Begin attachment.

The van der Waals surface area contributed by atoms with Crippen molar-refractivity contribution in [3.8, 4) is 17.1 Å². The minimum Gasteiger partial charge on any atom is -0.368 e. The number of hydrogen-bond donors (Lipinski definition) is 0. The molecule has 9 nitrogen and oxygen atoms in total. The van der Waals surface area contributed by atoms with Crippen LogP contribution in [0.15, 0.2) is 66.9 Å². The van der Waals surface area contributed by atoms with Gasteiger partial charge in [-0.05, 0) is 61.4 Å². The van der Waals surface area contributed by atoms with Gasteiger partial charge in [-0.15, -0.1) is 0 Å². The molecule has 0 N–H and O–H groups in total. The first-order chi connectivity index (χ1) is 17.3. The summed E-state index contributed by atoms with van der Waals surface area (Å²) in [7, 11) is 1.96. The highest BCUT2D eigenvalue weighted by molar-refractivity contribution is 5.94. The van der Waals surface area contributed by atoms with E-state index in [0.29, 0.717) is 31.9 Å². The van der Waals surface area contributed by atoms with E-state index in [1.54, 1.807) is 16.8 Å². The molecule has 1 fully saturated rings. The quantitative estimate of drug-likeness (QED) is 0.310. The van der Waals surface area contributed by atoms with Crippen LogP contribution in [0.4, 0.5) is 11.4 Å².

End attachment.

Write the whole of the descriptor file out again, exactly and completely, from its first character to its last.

The van der Waals surface area contributed by atoms with Crippen molar-refractivity contribution in [3.8, 4) is 17.1 Å². The minimum Gasteiger partial charge on any atom is -0.368 e. The number of hydrogen-bond donors (Lipinski definition) is 0. The molecule has 9 nitrogen and oxygen atoms in total. The van der Waals surface area contributed by atoms with Crippen LogP contribution in [0.15, 0.2) is 66.9 Å². The van der Waals surface area contributed by atoms with Gasteiger partial charge in [-0.05, 0) is 61.4 Å². The van der Waals surface area contributed by atoms with Gasteiger partial charge in [-0.15, -0.1) is 0 Å². The molecule has 0 N–H and O–H groups in total. The first-order chi connectivity index (χ1) is 17.3. The summed E-state index contributed by atoms with van der Waals surface area (Å²) in [7, 11) is 1.96. The highest BCUT2D eigenvalue weighted by molar-refractivity contribution is 5.94. The van der Waals surface area contributed by atoms with E-state index in [0.29, 0.717) is 31.9 Å². The van der Waals surface area contributed by atoms with E-state index in [1.54, 1.807) is 16.8 Å². The molecule has 1 fully saturated rings. The quantitative estimate of drug-likeness (QED) is 0.310. The van der Waals surface area contributed by atoms with Crippen LogP contribution in [0.4, 0.5) is 11.4 Å².